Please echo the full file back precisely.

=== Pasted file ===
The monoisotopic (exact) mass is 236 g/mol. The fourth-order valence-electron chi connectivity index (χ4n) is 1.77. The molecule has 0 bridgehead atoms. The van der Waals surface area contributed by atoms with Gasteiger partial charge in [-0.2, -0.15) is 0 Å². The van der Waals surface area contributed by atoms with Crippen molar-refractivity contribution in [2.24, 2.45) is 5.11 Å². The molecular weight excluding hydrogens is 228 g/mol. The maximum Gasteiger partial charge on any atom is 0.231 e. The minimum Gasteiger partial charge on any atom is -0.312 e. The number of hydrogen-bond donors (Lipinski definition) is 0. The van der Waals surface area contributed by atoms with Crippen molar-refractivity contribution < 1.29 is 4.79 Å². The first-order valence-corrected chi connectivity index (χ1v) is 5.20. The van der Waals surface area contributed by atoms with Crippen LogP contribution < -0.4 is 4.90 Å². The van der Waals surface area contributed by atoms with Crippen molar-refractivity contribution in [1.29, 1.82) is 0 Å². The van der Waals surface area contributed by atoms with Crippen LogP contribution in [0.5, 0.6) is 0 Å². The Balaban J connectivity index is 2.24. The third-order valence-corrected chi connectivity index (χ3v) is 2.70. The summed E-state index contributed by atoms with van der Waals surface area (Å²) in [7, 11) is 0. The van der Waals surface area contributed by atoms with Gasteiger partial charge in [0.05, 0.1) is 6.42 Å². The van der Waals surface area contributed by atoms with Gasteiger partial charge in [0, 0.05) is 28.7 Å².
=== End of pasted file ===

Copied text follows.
The monoisotopic (exact) mass is 236 g/mol. The fourth-order valence-electron chi connectivity index (χ4n) is 1.77. The molecule has 0 bridgehead atoms. The van der Waals surface area contributed by atoms with Gasteiger partial charge in [-0.2, -0.15) is 0 Å². The van der Waals surface area contributed by atoms with Crippen molar-refractivity contribution in [2.24, 2.45) is 5.11 Å². The molecular weight excluding hydrogens is 228 g/mol. The maximum Gasteiger partial charge on any atom is 0.231 e. The minimum Gasteiger partial charge on any atom is -0.312 e. The number of hydrogen-bond donors (Lipinski definition) is 0. The van der Waals surface area contributed by atoms with Crippen molar-refractivity contribution < 1.29 is 4.79 Å². The first-order valence-corrected chi connectivity index (χ1v) is 5.20. The van der Waals surface area contributed by atoms with Crippen LogP contribution < -0.4 is 4.90 Å². The van der Waals surface area contributed by atoms with Crippen molar-refractivity contribution in [1.29, 1.82) is 0 Å². The van der Waals surface area contributed by atoms with Crippen LogP contribution in [0.5, 0.6) is 0 Å². The Balaban J connectivity index is 2.24. The third-order valence-corrected chi connectivity index (χ3v) is 2.70. The summed E-state index contributed by atoms with van der Waals surface area (Å²) in [7, 11) is 0. The van der Waals surface area contributed by atoms with Gasteiger partial charge in [0.05, 0.1) is 6.42 Å². The van der Waals surface area contributed by atoms with Gasteiger partial charge in [0, 0.05) is 28.7 Å².